SOC 1 is a standard that can be confusing; why would the company get to define its own criteria, or “control objectives”, for achieving the SOC 1 accreditation?
That’s a valid question that gets into the nature of system and organisational (SOC) reporting, previously officially termed Service Organisation Control (SOC) reporting.
It’s important to understand the origins of the standards. SOC 1 is a term to describe the initial purpose of SOC reporting, which was driven by financial markets and the need for proving the integrity of financial data and related management activities.
For example, if you were someone like IBM providing IT services to financial institutions or other publicly listed businesses, those companies would need to demonstrate the integrity of the systems to support their financial reporting objectives. That was complicated as IBM was a separate company and provided similar services for many businesses. This created the need for “third party assurance” and SOC reporting. A report would be issued by that organisation (eg. IBM) for all of their customers and customers' auditors, to rely on instead of conducting their own audits.
In that context the service organisation, usually in collaboration with their service auditor and sometimes customers, would come up with a set of control objectives (criteria) on which they would be assessed. The controls identified and audited are based on the business activities supporting those objectives and collectively showing how those objectives are achieved. By scoping these effectively, the organisation can align their SOC 1 reporting with what their customer users and third party auditors required of them to meet the purpose of that reporting. These SOC 1 reports would vary significantly and it was up to the end users to actually read the reports and determine what reliance they could gain from the report.
In a modern context standards like SOC 2 and even SOC 1 are often seen as “badges” of achievement with a binary outcome. Many businesses pursuing these standards aren’t aware of how the deliverable is a full report for end users to be able to read to fulfil their own due diligence needs. Not all SOC reports are equal despite the marketing logo to represent it that way; an important lesson for anyone using SOC reports.
In any case, let’s get to the point of this post. For those pursuing SOC 1 reporting, how can they determine the right control objectives for their report?
Step 1: Identify the purpose of the report
Most commonly what we see today, is SOC 1 reports are driven by the Sarbanes Oxley compliance requirements of large publicly listed businesses, or other regulations in the financial services industry. In that context, if you’re a software company providing a SaaS solution to customers that are driving this requirement, then it’s often just the general technology controls (ITGCs) that need to be covered.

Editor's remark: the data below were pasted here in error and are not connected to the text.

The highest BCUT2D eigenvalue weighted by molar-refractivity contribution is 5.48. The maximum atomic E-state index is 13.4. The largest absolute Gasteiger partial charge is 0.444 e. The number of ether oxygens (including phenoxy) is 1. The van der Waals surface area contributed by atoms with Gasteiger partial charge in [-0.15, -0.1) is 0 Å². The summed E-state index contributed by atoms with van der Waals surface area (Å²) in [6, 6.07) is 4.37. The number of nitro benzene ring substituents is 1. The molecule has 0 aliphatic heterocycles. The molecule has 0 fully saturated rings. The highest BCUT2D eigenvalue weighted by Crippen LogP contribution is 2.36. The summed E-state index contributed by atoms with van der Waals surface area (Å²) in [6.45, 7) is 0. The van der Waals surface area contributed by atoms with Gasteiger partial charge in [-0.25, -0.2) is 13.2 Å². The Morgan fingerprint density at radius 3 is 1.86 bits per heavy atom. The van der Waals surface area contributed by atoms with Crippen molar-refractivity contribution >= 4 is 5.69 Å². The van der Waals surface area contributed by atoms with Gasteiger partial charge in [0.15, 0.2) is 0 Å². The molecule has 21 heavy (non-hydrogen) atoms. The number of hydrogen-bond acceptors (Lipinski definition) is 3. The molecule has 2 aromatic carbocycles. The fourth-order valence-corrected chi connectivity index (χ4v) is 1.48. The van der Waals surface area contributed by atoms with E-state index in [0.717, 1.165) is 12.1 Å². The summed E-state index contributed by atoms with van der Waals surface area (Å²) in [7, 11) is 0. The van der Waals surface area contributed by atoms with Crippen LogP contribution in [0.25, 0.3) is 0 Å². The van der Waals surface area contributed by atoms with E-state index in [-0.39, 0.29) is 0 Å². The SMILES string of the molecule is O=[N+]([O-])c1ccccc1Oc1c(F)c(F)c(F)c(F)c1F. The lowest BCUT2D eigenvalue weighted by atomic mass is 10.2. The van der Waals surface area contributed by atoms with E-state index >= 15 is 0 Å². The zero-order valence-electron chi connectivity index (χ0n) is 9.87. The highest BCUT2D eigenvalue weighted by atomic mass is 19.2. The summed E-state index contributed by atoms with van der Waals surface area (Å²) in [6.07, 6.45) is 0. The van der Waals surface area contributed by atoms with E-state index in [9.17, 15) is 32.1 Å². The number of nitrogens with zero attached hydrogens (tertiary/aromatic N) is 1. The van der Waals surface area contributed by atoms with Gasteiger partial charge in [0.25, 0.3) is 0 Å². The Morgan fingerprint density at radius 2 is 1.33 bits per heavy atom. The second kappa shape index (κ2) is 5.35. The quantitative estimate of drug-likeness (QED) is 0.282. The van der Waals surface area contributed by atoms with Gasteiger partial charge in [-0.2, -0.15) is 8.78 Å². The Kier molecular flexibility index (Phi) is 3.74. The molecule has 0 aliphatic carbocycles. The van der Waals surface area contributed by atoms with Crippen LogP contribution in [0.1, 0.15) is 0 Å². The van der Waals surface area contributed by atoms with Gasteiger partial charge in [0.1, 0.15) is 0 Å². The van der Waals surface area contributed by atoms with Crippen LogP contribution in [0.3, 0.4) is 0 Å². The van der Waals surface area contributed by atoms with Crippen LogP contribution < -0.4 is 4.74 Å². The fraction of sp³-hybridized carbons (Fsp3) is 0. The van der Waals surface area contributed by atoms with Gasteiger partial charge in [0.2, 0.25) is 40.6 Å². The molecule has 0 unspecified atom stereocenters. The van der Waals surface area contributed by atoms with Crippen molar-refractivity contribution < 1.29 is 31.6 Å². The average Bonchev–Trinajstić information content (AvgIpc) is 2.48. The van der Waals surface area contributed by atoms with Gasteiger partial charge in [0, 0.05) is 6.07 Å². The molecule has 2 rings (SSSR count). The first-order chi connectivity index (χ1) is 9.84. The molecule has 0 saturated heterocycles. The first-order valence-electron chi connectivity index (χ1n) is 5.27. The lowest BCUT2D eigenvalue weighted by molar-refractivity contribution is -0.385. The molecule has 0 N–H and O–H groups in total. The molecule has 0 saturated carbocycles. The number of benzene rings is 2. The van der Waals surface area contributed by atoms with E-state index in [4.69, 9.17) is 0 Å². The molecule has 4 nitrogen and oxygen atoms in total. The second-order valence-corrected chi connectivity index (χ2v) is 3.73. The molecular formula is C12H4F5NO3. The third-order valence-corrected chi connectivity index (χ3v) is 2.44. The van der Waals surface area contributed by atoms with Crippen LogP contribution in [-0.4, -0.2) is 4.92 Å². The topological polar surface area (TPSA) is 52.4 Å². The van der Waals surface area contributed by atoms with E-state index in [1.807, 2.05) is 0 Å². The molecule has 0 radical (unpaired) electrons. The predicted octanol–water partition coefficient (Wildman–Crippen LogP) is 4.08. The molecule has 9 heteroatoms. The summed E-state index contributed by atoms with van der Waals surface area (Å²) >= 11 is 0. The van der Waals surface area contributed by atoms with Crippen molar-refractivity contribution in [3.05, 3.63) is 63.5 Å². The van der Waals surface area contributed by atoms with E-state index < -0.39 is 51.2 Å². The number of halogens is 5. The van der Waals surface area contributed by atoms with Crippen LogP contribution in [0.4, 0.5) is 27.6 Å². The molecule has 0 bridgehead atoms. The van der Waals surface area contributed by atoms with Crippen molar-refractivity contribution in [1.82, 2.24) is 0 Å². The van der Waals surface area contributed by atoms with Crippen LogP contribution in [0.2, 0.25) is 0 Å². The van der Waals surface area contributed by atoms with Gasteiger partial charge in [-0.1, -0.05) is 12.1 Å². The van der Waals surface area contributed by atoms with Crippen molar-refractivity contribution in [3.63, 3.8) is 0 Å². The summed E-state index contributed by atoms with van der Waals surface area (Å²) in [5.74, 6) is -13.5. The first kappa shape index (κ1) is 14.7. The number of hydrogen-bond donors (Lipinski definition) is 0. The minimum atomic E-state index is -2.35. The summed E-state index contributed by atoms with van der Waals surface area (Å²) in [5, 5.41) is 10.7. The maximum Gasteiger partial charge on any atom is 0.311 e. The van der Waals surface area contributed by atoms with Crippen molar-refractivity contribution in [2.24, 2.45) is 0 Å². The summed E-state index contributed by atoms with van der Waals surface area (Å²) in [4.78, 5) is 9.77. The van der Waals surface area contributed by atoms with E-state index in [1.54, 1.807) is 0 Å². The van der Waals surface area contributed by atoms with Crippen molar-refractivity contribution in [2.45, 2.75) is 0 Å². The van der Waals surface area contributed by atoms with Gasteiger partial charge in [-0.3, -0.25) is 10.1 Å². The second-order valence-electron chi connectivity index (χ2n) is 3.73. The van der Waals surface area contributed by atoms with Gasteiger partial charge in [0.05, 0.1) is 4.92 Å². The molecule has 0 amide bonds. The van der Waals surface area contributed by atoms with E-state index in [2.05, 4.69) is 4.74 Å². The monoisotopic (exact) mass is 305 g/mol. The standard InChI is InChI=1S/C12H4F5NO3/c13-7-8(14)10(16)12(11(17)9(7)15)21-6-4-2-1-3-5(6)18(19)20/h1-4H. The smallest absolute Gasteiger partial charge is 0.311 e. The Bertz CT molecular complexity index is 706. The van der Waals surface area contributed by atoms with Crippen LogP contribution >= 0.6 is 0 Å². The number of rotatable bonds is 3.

The other purposes that may drive the requirement includes financial services providers, like investment managers, super funds, custodians and fund administrators; demonstrating compliance with their customer mandates. It’s important to note that if the purpose has nothing to do with any financial reporting objectives, there are other versions of third-party assurance standards that can be used instead of SOC 1. Those can be used for topics like supply chain assurance, food and beverage claims, media and advertising, commercial assurance and project assurance.
Step 2: Review contracts with key customers or those imposing the SOC 1 reporting mandate
This step goes a level deeper than the overall purpose of the report to look at what your commitments are to customers. That’s usually the best way to determine what they expect “assurance” over (ie. your report to cover).
Assurance is just a way of saying they can trust you’re doing what you saying you’re doing. And that’s what this is all about. Contracts should have those key requirements of your services, for example:
- To maintain security of the systems;
- Ensure the systems are reliable and available, eg. 99% uptime;
- Ensuring accuracy of a particular system calculation or process;
- Preventing the use of any of their sensitive data with any of your third party providers;
- Conducting background checks and enforcing a particular code of conduct with your employees;
Step 3: Agree the objectives with your auditor and any key customers
Step 3 in practice can be a step 4, 5, 6, 7 and so on, with multiple parties involved and the potential for back and forth. This is where a good service auditor relationship is worth its weight in gold. They can support you in forming the initial list of objectives and helping you communicate those to their customers; including explaining why it should align to what they require. Of course, your customers' vendor risk teams can be a rigid and overbearing group to deal with, which may take some negotiation.
Step 4: Conduct the readiness assessment and see if any adaptation is required
The readiness assessment is often a step after you’ve “finalised” your control objectives. But when you work through the practical elements that support those objectives, you may find some objectives could be tweaked, some have been missed, or maybe some aren’t viable to report over. That might revert back to step 3 but it’s worth it to get a well-fit set of objectives that everyone is happy with.
Step 5: Report on the objectives
Once the SOC assessment process and audit is completed, the SOC 1 objectives will include a description of all of your relevant controls that support each objective in the report to demonstrate how you meet those objectives to your customers. They can read the report, address their needs, and everyone wins.